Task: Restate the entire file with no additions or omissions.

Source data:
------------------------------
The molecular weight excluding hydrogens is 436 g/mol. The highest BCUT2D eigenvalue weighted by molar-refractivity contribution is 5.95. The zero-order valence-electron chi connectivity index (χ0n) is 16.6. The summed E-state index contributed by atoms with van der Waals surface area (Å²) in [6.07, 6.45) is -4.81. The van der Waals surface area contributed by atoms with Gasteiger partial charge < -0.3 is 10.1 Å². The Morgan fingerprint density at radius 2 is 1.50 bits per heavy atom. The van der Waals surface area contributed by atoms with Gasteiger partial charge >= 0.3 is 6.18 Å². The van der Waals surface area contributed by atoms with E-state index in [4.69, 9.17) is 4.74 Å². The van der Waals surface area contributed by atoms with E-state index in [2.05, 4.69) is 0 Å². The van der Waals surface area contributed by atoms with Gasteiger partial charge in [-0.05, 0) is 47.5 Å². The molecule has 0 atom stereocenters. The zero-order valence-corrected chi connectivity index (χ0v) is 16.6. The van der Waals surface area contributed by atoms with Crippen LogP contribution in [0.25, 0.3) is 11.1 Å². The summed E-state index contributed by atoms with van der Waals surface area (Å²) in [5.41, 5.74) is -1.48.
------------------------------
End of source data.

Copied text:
The molecular weight excluding hydrogens is 436 g/mol. The highest BCUT2D eigenvalue weighted by molar-refractivity contribution is 5.95. The zero-order valence-electron chi connectivity index (χ0n) is 16.6. The summed E-state index contributed by atoms with van der Waals surface area (Å²) in [6.07, 6.45) is -4.81. The van der Waals surface area contributed by atoms with Gasteiger partial charge < -0.3 is 10.1 Å². The Morgan fingerprint density at radius 2 is 1.50 bits per heavy atom. The van der Waals surface area contributed by atoms with Gasteiger partial charge >= 0.3 is 6.18 Å². The van der Waals surface area contributed by atoms with E-state index in [4.69, 9.17) is 4.74 Å². The van der Waals surface area contributed by atoms with E-state index in [2.05, 4.69) is 0 Å². The van der Waals surface area contributed by atoms with Gasteiger partial charge in [-0.05, 0) is 47.5 Å². The molecule has 0 atom stereocenters. The zero-order valence-corrected chi connectivity index (χ0v) is 16.6. The van der Waals surface area contributed by atoms with Crippen LogP contribution in [0.25, 0.3) is 11.1 Å². The summed E-state index contributed by atoms with van der Waals surface area (Å²) in [5.41, 5.74) is -1.48.